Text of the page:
The Trump Docket: Judge delays criminal trial in New York


Donald Trump, on the left; Manhattan District Attorney Alvin Bragg, on the right

Former President Donald Trump arrives to deliver remarks during the Conservative Political Action Conference (CPAC) at the Gaylord National Resort and Convention Center in National Harbor, Md., Feb. 24, 2024. (Francis Chung/POLITICO via AP Images); Manhattan District Attorney Alvin Bragg, Jr. makes a law enforcement-related announcement at the Manhattan DA Offices on February 8, 2024 in New York City. (Photo by: NDZ/STAR MAX/IPx )

The first criminal trial of a former president will be delayed, a judge in New York ruled on Friday, giving Donald Trump an additional 20 days to prepare himself for proceedings in the hush money and election interference case.

It was a dynamic week of big ups and downs for the official nominee for the GOP: A hotly anticipated hearing before U.S. District Judge Aileen Cannon leaned in Special Counsel Jack Smith’s favor, at least for now, while a motion to dismiss charges in Trump’s indictment premised on his belief that he can simply declare classified documents personal under the Presidential Records Act has yet to be resolved.

Law&Crime takes a look at those developments and several others in Trump’s cases in Florida, Georgia, Washington, D.C., and New York.



Manhattan District Attorney Alvin Bragg abruptly announced Thursday that he was willing to adjourn the hush money and election interference trial for 30 days, insisting that while his team is ready with discovery and has been for nearly a year, Trump and his attorneys are not.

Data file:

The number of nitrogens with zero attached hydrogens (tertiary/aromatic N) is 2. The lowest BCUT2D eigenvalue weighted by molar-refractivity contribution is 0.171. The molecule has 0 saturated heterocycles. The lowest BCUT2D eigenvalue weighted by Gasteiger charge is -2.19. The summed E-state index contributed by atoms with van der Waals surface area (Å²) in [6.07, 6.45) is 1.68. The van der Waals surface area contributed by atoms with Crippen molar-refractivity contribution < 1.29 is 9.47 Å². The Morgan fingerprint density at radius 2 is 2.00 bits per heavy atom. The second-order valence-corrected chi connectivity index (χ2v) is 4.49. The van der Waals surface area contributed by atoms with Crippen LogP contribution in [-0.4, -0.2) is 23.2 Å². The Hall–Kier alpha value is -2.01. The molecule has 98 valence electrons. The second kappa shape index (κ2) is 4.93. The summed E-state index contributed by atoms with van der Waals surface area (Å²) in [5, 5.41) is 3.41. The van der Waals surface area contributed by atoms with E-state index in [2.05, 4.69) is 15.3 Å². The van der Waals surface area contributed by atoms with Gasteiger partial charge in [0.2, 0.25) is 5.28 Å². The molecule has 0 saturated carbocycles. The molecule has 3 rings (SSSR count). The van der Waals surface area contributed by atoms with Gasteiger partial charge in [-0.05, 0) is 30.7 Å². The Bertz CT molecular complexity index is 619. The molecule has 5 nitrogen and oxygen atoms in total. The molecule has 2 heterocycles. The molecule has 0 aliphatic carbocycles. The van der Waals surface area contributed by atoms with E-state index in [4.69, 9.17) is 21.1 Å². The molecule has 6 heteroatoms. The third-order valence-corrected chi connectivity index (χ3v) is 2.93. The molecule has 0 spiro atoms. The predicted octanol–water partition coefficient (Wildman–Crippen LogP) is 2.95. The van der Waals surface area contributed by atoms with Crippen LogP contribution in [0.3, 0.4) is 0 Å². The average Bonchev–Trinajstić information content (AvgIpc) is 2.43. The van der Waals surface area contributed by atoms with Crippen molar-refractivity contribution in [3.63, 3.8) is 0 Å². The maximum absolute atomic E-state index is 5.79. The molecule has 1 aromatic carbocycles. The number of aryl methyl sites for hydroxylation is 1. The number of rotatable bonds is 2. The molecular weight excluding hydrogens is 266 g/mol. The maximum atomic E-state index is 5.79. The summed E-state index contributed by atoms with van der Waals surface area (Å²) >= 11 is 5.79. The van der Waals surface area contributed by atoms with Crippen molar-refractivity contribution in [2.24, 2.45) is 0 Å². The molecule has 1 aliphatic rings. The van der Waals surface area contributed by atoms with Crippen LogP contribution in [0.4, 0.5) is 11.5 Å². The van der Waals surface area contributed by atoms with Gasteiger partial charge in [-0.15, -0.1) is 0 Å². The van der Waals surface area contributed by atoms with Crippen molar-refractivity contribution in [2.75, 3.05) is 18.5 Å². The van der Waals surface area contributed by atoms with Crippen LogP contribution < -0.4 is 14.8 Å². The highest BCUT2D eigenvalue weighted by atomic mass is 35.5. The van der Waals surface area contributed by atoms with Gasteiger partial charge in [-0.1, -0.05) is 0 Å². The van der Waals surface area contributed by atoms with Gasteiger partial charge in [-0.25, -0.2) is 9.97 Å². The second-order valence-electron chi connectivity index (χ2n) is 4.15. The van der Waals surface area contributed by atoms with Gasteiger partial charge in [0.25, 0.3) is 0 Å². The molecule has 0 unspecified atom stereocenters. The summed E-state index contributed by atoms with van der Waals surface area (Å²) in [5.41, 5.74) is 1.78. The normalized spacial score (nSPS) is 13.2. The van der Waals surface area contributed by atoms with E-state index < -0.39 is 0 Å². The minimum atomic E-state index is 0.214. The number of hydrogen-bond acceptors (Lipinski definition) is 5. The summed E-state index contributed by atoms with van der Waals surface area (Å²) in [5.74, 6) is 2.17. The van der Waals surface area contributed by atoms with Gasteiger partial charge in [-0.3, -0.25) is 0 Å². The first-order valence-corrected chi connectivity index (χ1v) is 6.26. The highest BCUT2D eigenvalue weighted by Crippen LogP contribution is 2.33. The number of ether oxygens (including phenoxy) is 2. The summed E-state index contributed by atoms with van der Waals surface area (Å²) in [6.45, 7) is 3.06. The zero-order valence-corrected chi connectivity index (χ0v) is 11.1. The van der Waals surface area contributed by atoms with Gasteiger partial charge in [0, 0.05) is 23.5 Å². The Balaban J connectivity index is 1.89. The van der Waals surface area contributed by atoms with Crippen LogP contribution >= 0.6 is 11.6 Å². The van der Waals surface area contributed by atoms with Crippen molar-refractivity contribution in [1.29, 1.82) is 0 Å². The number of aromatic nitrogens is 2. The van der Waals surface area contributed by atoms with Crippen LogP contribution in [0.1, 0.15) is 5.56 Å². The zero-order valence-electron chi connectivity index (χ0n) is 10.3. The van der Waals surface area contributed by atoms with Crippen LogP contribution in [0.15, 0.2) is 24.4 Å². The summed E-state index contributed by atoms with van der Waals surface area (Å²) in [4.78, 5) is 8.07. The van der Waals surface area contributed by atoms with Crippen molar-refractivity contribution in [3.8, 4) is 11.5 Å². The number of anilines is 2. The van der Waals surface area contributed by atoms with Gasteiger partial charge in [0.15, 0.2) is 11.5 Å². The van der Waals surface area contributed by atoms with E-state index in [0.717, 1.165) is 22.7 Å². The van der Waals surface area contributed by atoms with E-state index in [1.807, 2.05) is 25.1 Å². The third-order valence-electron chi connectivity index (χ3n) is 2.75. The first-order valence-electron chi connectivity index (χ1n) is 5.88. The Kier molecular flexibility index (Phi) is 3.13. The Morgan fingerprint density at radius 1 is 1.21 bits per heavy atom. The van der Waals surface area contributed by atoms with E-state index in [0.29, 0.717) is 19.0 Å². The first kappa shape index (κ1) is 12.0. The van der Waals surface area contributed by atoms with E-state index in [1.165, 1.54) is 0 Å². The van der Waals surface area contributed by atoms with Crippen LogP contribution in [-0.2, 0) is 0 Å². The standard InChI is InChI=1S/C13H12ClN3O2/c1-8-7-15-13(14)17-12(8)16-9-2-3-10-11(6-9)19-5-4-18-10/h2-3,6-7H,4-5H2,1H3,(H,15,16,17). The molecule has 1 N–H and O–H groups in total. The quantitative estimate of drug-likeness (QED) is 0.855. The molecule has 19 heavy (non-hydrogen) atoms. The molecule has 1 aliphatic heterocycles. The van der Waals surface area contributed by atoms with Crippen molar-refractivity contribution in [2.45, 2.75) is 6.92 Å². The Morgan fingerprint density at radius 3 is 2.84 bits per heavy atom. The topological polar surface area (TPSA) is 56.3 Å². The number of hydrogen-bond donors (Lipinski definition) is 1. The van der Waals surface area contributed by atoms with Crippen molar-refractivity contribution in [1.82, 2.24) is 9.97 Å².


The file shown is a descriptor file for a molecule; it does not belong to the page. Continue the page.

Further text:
Trump filed a motion to adjourn Monday but by Friday, even after Bragg agreed to give him what he wanted in part, lawyers for the former president balked, saying a 30-day adjournment would bump right into the Passover schedule. 

“The Court cannot schedule the trial in a timeframe that would prevent or inhibit the ability of observant Jews to participate as jurors,” the attorneys told New York State Supreme Court Justice Juan Merchan. 

They also said it could be an issue since the classified documents trial in Florida gets underway May 20.

But New York Supreme Court Justice Juan Merchan said in a letter Friday that there were “significant questions” remaining in the discovery review. The judge adjourned the trial for 30 days from the date of the letter, and said that a hearing will be set for March 25 — the date the trial was expected to start.

Whatever defense Trump may offer at this criminal trial is somewhat murky, though to be sure he wants to grill fixer Michael Cohen and executives from AMI, publisher of the National Enquirer. Though he was ordered to provide notice on whether he intended to invoke an advice of counsel defense early this week — and before Bragg agreed to temporarily adjourn — Trump’s lawyers filed notice to the court saying actually, they only intend on eliciting witness testimony at trial that will show Trump lacked the “requisite intent.”


New York State Attorney General Letitia James urged a judge to ignore Trump’s pleas that he can’t come up with the funds to pay the $464 million civil fraud fine imposed on him just weeks ago. He has until March 25 to post no less than 110% of the bond.

Meanwhile, as he prepares to appeal the verdict, a judge approved a bond of $91.63 million to cover the defamation award he owes E. Jean Carroll.